What do I need to provide to my tenants? CAR’s new “Rent Cap and Just Cause Addendum” (Form RCJC) – available in December pending approval of the Standard Forms Advisory Committee.
When do I provide it? It needs to be provided by January 1, 2020.
My tenant is month to month. Does that matter? Yes. For month to month tenants, the addendum should be incorporated into the rental agreement by providing a notice in change in terms of tenancy. Use Form “Notice of Change in Terms of Tenancy” (Form CTT).
What about leases? If your tenant is on a lease, then you’ll provide the addendum as a stand-alone notice.
What needs to be done for new or renewed tenants? For all tenants signing a new lease or rental agreement or a renewed lease or rental agreement after January 1, 2020, the addendum must be included.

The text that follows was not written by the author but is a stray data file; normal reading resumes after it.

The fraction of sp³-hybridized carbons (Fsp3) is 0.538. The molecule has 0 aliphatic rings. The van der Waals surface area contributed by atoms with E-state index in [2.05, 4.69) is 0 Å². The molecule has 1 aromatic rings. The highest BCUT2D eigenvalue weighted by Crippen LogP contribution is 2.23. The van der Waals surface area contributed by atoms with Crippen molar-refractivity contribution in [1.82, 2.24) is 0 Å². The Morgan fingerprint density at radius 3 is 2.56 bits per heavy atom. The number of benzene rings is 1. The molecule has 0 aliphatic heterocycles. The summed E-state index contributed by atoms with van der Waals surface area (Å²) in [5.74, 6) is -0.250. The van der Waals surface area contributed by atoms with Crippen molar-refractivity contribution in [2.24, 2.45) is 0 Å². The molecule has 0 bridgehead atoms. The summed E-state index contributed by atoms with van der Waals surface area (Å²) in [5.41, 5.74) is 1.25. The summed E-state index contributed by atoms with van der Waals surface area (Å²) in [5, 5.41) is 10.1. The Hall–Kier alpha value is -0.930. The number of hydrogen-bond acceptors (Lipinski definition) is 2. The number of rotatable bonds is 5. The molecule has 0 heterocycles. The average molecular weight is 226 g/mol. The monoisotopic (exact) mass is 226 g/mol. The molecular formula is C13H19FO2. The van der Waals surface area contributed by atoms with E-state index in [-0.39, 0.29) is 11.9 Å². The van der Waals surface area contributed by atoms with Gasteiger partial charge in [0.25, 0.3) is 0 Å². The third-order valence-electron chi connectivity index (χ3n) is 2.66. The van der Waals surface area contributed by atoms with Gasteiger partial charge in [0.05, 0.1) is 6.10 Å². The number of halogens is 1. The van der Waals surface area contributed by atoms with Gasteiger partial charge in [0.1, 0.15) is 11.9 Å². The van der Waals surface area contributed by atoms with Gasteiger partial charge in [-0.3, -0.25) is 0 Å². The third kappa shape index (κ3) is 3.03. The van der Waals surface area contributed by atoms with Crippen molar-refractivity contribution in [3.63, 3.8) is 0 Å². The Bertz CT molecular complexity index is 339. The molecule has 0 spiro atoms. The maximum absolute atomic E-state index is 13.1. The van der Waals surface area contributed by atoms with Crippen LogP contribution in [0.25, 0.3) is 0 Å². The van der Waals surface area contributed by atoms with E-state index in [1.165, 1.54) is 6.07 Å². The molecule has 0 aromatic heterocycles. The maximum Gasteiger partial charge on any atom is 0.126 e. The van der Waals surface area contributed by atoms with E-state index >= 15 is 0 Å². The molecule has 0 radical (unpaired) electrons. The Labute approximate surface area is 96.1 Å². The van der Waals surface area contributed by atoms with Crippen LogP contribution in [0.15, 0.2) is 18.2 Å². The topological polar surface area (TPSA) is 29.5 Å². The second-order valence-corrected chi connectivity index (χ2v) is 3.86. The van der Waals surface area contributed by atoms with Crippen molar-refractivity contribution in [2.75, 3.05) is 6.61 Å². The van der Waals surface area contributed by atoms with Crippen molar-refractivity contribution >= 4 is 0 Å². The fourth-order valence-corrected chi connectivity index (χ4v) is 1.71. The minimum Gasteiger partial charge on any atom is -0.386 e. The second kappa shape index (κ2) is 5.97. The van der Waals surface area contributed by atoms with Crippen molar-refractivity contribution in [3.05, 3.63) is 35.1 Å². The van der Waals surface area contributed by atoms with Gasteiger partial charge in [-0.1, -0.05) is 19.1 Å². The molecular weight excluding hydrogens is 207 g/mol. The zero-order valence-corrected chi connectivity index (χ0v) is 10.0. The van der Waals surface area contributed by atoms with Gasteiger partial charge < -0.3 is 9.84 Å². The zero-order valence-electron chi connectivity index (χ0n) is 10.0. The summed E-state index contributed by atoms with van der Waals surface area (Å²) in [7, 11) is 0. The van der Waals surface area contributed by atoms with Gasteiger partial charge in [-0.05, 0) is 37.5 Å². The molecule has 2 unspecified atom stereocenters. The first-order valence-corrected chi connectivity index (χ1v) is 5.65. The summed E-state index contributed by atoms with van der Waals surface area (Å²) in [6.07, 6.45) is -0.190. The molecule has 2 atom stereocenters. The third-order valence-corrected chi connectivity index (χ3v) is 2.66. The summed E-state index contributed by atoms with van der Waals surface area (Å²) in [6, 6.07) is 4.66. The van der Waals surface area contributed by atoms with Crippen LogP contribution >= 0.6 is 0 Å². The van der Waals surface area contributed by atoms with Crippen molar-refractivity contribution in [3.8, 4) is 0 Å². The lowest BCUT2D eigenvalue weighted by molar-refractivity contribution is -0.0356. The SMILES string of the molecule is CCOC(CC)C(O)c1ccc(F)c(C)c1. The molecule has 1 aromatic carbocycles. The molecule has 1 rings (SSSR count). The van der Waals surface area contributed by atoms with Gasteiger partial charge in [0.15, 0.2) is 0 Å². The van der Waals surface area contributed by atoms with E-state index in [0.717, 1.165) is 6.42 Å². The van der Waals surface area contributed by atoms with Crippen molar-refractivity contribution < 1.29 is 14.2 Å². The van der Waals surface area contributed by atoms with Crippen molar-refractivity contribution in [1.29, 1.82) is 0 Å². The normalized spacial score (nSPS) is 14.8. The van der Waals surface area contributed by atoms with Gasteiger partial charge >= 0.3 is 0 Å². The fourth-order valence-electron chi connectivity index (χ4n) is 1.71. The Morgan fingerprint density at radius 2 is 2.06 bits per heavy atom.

Where can I find more information? A Q&A explaining all aspects of the new law will be available soon on the C.A.R. website.
NO ON M A SUCCESS!
The No on M Committee, funded mostly by REALTORS® and local contributors, was successful in defeating the overreaching City of Santa Cruz initiative, Measure M. The success of the defeat of Measure M did not come alone, as what some may describe as the most important component of a successful campaign, voter contact and grass-roots advocacy, was led by Santa Cruz Together. As of Wednesday night, Measure M was headed to a defeat with nearly 67% of voters overwhelmingly opposing the initiative.
The measure, if passed, would have expanded rent control and also would have imposed expensive relocation fees on landlords if they passed a rent increase exceeding 10 percent in any unit exempted by the Costa-Hawkins Rental Housing Act.
We would like to thank Lynn Renshaw and the team at Santa Cruz Together for their fact-driven grass-roots campaign that brought the truth of the initiative impacts to the voters of Santa Cruz, preventing a rental housing disaster from expanding in the City of Santa Cruz.